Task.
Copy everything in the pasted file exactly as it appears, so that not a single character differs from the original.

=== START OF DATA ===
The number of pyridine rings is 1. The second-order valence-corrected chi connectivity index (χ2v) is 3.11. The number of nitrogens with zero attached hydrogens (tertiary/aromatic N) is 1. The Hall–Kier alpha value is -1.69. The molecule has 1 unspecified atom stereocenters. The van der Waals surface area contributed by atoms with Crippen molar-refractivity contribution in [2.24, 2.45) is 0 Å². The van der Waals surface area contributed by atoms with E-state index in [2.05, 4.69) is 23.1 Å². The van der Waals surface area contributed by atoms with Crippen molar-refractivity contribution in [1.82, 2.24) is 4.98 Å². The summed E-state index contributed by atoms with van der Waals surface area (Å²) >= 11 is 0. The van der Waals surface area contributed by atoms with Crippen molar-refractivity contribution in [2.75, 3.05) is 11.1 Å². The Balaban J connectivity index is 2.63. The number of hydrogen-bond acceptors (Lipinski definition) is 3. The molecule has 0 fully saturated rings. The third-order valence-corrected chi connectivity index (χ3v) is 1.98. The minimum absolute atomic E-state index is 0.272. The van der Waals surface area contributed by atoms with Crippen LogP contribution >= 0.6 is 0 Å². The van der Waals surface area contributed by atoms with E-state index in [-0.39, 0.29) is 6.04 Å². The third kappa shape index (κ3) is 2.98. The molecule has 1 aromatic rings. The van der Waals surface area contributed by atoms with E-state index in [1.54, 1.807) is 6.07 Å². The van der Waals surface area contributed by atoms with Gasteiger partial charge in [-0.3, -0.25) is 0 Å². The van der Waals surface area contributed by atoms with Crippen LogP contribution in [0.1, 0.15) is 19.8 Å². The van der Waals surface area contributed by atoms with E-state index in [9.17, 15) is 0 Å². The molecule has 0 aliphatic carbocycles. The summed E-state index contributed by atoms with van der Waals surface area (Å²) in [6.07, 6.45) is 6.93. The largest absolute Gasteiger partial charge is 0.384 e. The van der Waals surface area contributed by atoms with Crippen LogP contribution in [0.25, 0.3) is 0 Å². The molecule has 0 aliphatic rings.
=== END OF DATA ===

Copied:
The number of pyridine rings is 1. The second-order valence-corrected chi connectivity index (χ2v) is 3.11. The number of nitrogens with zero attached hydrogens (tertiary/aromatic N) is 1. The Hall–Kier alpha value is -1.69. The molecule has 1 unspecified atom stereocenters. The van der Waals surface area contributed by atoms with Crippen molar-refractivity contribution in [2.24, 2.45) is 0 Å². The van der Waals surface area contributed by atoms with E-state index in [2.05, 4.69) is 23.1 Å². The van der Waals surface area contributed by atoms with Crippen molar-refractivity contribution in [1.82, 2.24) is 4.98 Å². The summed E-state index contributed by atoms with van der Waals surface area (Å²) >= 11 is 0. The van der Waals surface area contributed by atoms with Crippen molar-refractivity contribution in [2.75, 3.05) is 11.1 Å². The Balaban J connectivity index is 2.63. The number of hydrogen-bond acceptors (Lipinski definition) is 3. The molecule has 0 fully saturated rings. The third-order valence-corrected chi connectivity index (χ3v) is 1.98. The minimum absolute atomic E-state index is 0.272. The van der Waals surface area contributed by atoms with Crippen LogP contribution >= 0.6 is 0 Å². The van der Waals surface area contributed by atoms with E-state index in [-0.39, 0.29) is 6.04 Å². The third kappa shape index (κ3) is 2.98. The molecule has 1 aromatic rings. The van der Waals surface area contributed by atoms with E-state index in [1.54, 1.807) is 6.07 Å². The van der Waals surface area contributed by atoms with Gasteiger partial charge in [-0.3, -0.25) is 0 Å². The van der Waals surface area contributed by atoms with Crippen LogP contribution in [0.1, 0.15) is 19.8 Å². The van der Waals surface area contributed by atoms with E-state index in [9.17, 15) is 0 Å². The molecule has 0 aliphatic carbocycles. The summed E-state index contributed by atoms with van der Waals surface area (Å²) in [6.07, 6.45) is 6.93. The largest absolute Gasteiger partial charge is 0.384 e. The van der Waals surface area contributed by atoms with Crippen LogP contribution in [0.25, 0.3) is 0 Å². The molecule has 0 aliphatic rings.